Common Issues Found in Newly Built Homes
It’s a misconception that new homes are perfect. They may have hidden issues like structural defects, cracks in the foundation, and poor-quality framing. Grading and drainage issues lead to water damage in the future. Inspectors may find projects that were completed poorly or with faulty materials, or not completed at all. A new construction inspection will report on any defects so you can address them with your builder.
What’s Covered in a New Construction Inspection?
Home inspectors are trained to assess a home during the stages or phases of construction. Phase inspections include foundation and framing, electrical and ductwork, and another inspection of the finished home before the final walkthrough with the builder. The final new construction inspection covers everything from the basement to the roof, including windows, appliances, and the main systems and components of the home.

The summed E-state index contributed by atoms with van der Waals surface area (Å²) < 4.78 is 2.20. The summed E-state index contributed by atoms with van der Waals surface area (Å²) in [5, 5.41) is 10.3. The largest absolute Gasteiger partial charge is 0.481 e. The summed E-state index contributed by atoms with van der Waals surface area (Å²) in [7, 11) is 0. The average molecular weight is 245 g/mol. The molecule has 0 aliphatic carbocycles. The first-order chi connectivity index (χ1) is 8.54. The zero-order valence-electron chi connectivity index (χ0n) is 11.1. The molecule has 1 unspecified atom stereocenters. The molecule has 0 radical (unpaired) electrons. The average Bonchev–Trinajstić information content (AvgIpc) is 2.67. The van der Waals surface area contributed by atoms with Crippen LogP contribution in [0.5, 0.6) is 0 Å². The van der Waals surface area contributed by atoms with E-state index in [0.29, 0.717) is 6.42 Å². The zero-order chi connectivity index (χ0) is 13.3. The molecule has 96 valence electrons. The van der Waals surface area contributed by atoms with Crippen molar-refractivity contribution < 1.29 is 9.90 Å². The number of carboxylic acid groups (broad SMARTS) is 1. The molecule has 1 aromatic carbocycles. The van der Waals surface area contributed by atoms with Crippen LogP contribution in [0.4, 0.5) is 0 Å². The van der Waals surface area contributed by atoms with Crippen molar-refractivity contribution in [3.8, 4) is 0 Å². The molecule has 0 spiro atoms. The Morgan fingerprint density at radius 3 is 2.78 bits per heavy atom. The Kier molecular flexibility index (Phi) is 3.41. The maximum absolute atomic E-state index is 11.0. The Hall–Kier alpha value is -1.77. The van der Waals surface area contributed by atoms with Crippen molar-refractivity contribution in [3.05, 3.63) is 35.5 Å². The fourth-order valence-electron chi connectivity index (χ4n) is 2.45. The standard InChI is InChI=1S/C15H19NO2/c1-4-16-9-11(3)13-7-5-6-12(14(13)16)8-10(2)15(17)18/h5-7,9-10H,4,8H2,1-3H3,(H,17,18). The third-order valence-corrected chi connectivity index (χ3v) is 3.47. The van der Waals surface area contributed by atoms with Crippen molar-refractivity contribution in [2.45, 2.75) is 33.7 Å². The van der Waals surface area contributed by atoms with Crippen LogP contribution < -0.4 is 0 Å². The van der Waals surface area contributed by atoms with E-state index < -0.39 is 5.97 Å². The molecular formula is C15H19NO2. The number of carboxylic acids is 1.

Many homeowners think that a municipal code inspection is sufficient, however, the code inspector visits many properties each day and is only making sure the property is not in violation of local building codes. A professional home inspector performs a thorough assessment of your home and all of its components.
Risks of Skipping a New Construction Inspection
While a new homebuyer can opt-out of a home inspection, it is not recommended. Small issues might become major problems in the future. Addressing them now will save you money in the long run, plus the builder can make any needed repairs before you move into the home.
A new home might look flawless to the untrained eye, yet have serious issues that need to be corrected by the builder. A qualified home inspector will help you protect your investment by providing an inspection report detailing any problems or concerns that you can review with your builder.